The Maternal Obstetrics, Perinatal and Postnatal Factors Associated with Autism Spectrum Disorder in Jamaica
Autism Spectrum Disorder (ASD) is a neurodevelopmental disorder with no well-understood etiology. Genetic factors and environmental exposures during the crucial stages of neurodevelopment may have potential role in ASD. In this study, the possible role of maternal obstetric (parity, diabetes and preeclampsia), perinatal (cesarean delivery, premature birth, and low birth weight), and postnatal (breastfeeding and its duration) factors in ASD were investigated in Jamaican children. A secondary data analysis was performed using data from the “Epidemiological Research on Autism in Jamaica (ERAJ)” study, which enrolled 343 pairs of age- and sex-matched ASD cases and typically developing controls. Conditional logistic regression analyses were used to assess the possible association of maternal obstetric, perinatal and postnatal factors with ASD while controlling for potential confounders. Additionally, interactions between the main exposures and the potential confounders were explored in relation to ASD. Matched Odds Ratios (MORs) and 95% Confidence Intervals are reported.^ Our findings suggest that the parish of residence may be an effect modifier for the association of maternal parity, and cesarean delivery with ASD in Jamaican children. Specifically, among children from mainly urban Kingston parish, the odds of ASD was 80% lower when mothers with parity ≥ 2 were compared to nulliparous mothers after adjusting for age of parents at child birth (adjusted MOR (95% CI): 0.20 (0.09-0.45), P <0.001). Also, cesarean delivery was associated with higher odds of ASD among children from Kingston parish after adjusting for age of parents at child birth (adjusted MOR (95% CI) = 2.34 (1.19-4.61), P=0.013). Whereas these associations were not significant among children from other parishes. Additionally, although not statistically significant at 0.05 level, the association between low birth weight and ASD appeared to be different by the socioeconomic status (SES) after adjusting for age of mother at child birth (adjusted MOR (95% CI): 1.79 (0.89-3.64), P = 0.1 for low SES and 0.64 (0.30-1.36), P = 0.248 for high SES). Finally, the maternal age was found to be a possible effect modifier for the association between breastfeeding duration and ASD. Specifically, among mothers who were aged ≥ 35 years, the association between breastfeeding duration and ASD was marginally significant when breastfeeding for >3-6, >6-12, and >12 months were compared to 0-3 months of breastfeeding (MOR (95%CI): 0.30 (0.09-1.09), P = 0.067; 0.44 (0.14-1.38), P = 0.159); and 0.35 (0.11-1.12), P = 0.076, respectively). Findings of this study suggest that the association of maternal, perinatal, and postnatal characteristics with ASD may vary by the area of residence and sociodemographic characteristics of the families in Jamaica. These findings require replication in future studies.^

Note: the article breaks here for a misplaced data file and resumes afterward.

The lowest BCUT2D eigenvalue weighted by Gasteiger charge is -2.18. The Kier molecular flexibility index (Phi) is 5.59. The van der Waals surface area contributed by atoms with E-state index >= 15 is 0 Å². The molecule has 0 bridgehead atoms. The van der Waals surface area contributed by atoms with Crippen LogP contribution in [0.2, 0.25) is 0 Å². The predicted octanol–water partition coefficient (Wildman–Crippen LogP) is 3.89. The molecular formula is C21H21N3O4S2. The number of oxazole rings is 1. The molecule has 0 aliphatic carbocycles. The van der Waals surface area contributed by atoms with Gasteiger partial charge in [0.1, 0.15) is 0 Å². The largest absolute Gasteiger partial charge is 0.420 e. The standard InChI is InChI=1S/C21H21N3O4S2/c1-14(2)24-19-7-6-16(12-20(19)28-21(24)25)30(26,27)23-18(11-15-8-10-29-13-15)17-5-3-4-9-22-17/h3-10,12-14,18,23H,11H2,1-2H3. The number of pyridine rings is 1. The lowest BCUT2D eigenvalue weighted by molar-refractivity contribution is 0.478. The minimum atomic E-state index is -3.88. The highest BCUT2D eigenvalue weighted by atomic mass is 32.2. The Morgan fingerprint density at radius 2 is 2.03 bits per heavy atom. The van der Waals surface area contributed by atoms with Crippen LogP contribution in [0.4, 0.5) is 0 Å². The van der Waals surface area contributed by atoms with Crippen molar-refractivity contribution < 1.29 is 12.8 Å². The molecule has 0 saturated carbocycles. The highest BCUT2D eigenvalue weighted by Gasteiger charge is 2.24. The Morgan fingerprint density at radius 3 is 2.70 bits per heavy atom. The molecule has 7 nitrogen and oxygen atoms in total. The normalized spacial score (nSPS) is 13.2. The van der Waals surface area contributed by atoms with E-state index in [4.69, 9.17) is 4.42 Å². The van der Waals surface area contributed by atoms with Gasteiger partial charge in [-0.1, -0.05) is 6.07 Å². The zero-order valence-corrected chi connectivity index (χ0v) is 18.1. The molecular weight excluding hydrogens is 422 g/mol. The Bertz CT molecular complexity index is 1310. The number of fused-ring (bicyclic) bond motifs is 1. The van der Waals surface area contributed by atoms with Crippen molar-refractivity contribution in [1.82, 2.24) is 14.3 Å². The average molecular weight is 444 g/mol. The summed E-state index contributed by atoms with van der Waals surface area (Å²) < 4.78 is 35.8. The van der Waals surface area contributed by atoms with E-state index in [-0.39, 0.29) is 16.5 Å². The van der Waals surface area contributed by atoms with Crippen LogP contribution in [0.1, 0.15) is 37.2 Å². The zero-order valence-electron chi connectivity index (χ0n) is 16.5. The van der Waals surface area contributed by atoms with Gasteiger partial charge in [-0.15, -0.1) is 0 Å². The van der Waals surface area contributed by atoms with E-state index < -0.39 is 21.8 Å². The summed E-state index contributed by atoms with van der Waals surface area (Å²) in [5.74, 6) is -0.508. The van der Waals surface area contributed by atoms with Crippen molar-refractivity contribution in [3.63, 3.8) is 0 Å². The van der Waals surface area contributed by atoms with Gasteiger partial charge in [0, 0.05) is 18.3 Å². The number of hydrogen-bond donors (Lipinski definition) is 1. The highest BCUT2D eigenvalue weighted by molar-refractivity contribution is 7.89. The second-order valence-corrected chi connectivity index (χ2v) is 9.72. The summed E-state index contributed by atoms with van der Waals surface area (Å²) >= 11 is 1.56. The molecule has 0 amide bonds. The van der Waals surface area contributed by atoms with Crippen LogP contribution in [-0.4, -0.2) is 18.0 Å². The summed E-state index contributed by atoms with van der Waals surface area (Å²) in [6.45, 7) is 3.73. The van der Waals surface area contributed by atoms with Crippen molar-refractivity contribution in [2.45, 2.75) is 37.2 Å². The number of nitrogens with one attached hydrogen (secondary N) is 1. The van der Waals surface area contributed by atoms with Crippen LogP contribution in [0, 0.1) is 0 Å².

Saroukhani, Sepideh, "The Maternal Obstetrics, Perinatal and Postnatal Factors Associated with Autism Spectrum Disorder in Jamaica" (2018). Texas Medical Center Dissertations (via ProQuest). AAI10930932.